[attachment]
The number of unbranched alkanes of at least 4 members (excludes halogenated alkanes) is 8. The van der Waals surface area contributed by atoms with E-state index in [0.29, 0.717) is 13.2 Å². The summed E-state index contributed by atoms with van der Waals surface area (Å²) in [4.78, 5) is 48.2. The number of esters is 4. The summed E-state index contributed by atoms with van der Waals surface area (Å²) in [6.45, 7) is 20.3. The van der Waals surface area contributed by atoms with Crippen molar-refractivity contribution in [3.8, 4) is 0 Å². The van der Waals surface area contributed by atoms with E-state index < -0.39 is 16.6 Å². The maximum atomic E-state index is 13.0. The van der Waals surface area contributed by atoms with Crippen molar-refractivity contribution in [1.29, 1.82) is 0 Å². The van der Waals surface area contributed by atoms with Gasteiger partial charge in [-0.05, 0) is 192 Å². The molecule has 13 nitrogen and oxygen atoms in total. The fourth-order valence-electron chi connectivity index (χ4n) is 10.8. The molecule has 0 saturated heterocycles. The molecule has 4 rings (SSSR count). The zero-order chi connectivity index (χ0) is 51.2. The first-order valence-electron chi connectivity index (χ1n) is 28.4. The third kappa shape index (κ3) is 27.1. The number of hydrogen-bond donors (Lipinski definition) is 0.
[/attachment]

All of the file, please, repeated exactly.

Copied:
The number of unbranched alkanes of at least 4 members (excludes halogenated alkanes) is 8. The van der Waals surface area contributed by atoms with E-state index in [0.29, 0.717) is 13.2 Å². The summed E-state index contributed by atoms with van der Waals surface area (Å²) in [4.78, 5) is 48.2. The number of esters is 4. The summed E-state index contributed by atoms with van der Waals surface area (Å²) in [6.45, 7) is 20.3. The van der Waals surface area contributed by atoms with Crippen molar-refractivity contribution in [3.8, 4) is 0 Å². The van der Waals surface area contributed by atoms with E-state index < -0.39 is 16.6 Å². The maximum atomic E-state index is 13.0. The van der Waals surface area contributed by atoms with Crippen molar-refractivity contribution in [1.29, 1.82) is 0 Å². The van der Waals surface area contributed by atoms with Gasteiger partial charge in [-0.05, 0) is 192 Å². The molecule has 13 nitrogen and oxygen atoms in total. The fourth-order valence-electron chi connectivity index (χ4n) is 10.8. The molecule has 0 saturated heterocycles. The molecule has 4 rings (SSSR count). The zero-order chi connectivity index (χ0) is 51.2. The first-order valence-electron chi connectivity index (χ1n) is 28.4. The third kappa shape index (κ3) is 27.1. The number of hydrogen-bond donors (Lipinski definition) is 0.